Management Changes CFO David Viniar to retire; Harvey Schwartz to replace
Retiring after 32 years with bank is Goldman Sachs Group, Inc.(NYSE:GS)’s Chief Financial Officer David Viniar, the last 12 as CFO. Harvey M. Schwartz will replace him at the end of January.
Harvey M. Schwartz served most recently as the global co-head of Goldman's securities division. He joined the firm as a vice president in 1997, became a managing director in 1999, and was named partner in 2002. Schwartz, in his new role will have oversight of operations, technology and finance at the bank. He will also serve as co-head of the Firmwide Risk Committee.
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American Airlines send Notices to 11,000 Employees, Expect Job Losses to be 4,400
American and parent AMR Corporation(PINK:AAMRQ), which is based in Fort Worth, filed for bankruptcy protection in November. American Airlines is sending layoff warning notices to more than 11,000 employees although a spokesman says the company expects job losses to be closer to 4,400.
The notices went out to mechanics and ground workers whose jobs will be affected as American goes through a bankruptcy restructuring.
Over the summer American accepted slightly smaller cost-cutting measures. In a new labor contracts it agreed to give bonuses to flight attendants and ground workers who quit. So far 1,800 flight attendants and 800 ground workers have applied to take the money and leave.
Layoff notices went to nearly 3,000 workers in the Dallas-Fort Worth area, where a maintenance facility will close, and nearly 3,000 more at a base in Tulsa, Okla. Also receiving notices were about 1,200 workers in Miami, 1,100 in New York and Newark, N.J., 900 in Chicago, and smaller numbers elsewhere.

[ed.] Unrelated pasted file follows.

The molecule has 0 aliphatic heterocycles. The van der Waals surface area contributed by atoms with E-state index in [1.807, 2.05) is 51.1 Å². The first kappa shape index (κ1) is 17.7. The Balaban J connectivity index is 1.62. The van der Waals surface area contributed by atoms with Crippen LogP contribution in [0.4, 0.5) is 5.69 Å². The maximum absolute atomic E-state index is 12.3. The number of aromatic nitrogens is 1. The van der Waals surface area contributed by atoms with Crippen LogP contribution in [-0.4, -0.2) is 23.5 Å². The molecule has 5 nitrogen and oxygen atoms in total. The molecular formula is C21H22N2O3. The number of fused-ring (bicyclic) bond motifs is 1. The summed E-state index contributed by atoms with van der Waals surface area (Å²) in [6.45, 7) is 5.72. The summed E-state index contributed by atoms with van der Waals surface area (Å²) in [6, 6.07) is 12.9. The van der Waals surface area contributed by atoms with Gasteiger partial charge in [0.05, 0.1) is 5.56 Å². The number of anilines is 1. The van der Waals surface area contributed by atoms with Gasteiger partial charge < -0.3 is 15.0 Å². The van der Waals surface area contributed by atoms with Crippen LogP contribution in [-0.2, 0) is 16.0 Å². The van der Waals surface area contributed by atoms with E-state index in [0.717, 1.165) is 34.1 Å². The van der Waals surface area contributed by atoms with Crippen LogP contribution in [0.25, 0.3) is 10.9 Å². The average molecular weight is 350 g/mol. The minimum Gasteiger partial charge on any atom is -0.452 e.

"As bad as this is — and we knew this day was coming — we've been able to lessen the pain," said Jamie Horwitz, a spokesman for the Transport Workers Union.
The leader of the pilots' union blasted the company, saying it is "paying lip service" to negotiating a contract while using the bankruptcy process to wring punitive cost-cutting concessions from pilots.
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Eight other labor groups approved long-term contracts that will help AMR cut annual labor spending by about $1 billion. Pilots, however, voted overwhelmingly against the company's last contract offer, and a federal bankruptcy judge allowed American to impose new pay and working rules on pilots.
Hicks said American is ready to resume negotiations "when the union is ready."
Still, pilots are holding a strike-authorization vote. And according to the company, they are calling in sick more often than usual, contributing to an increase in canceled flights. American has trimmed its September and October schedule by up to 2 percent to make sure it has enough pilots to operate flights.
An American merger with US Airways Group, Inc.(NYSE:LCC) could produce a bigger airline with more revenue and more labor peace, Keay said. US Airways has lobbied for a merger but American executives have been reluctant.
Shares of LCC soared 8% to $11.12, while AAMRQ fell 6%.